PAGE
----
I Google-d Madame Defarge (I’m such an exemplary scholar) and came across this great image by Fred Barnard, whose TOTC images we have looked at before. I’m intrigued that MD and Miss Pross look so similar – and that MD looks rather less beautiful and glamorous than Dickens portrays her!
On Victorian Web (the source of this image), there is an interesting discussion about Barnard’s decision to portray the women as, physically, rather different from Dickens’s descriptions.
Here’s another take on this scene (also taken from Victorian Web), by John McLenan and featured in the American magazine Harper’s Weekly:
Again, MD looks less than glamorous, and it is just me or is Miss Pross wearing the most extraordinarily impractical dress? I’m surprised that MD could get a hold of her at all. Miss Pross is gripping her ear to indicate her deafness, apparently. This instalment and illustration appeared in Harper’s in the States only a week after the AYR instalment appeared, so our American cousins weren’t too far behind us.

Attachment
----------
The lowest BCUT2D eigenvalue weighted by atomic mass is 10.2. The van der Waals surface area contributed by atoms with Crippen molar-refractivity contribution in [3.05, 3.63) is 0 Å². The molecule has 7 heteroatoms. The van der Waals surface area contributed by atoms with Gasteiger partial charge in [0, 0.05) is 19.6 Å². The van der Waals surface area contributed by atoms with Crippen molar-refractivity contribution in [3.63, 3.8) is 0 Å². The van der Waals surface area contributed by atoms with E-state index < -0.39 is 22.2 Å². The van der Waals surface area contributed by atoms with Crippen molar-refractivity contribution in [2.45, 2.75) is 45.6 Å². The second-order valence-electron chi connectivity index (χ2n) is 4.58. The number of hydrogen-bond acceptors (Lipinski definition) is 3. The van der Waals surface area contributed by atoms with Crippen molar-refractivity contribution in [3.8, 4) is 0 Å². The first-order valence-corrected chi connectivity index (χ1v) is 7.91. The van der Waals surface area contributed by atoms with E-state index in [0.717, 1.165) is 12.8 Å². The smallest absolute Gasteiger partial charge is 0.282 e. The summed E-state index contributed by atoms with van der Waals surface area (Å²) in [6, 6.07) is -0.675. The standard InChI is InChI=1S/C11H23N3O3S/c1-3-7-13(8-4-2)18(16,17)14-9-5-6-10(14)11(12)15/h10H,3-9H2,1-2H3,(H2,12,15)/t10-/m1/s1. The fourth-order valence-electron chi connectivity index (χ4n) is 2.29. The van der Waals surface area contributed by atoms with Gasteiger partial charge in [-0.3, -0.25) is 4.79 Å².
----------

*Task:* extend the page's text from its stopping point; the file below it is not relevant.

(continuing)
And here’s a clip of the scene as represented in a 1980 drama. Madame Defarge is played, brilliantly, by the redoubtable Billie Whitelaw.
It’s interesting that this adaptation forgoes the English/French language divide and plays the whole scene out in English. No sign of Miss Pross’s (potential) Welshness here: ‘I am an Englishwoman!’ she declares.
Also, I read on Wikipedia that Madame Defarge is supposed to represent one of the Greek Fates, snipping away at the thread of life via her knitting. I hadn’t considered such a fascinating reading of MD, which really lifts her, as does the comparison with Lady Macbeth, into the realm of mythology and archetype.
Also, if you’re feeling a little sad, like me and Holly, that MD is no more, here’s an entertaining little piece from The Telegraph, written during the bicentenary, celebrating MD.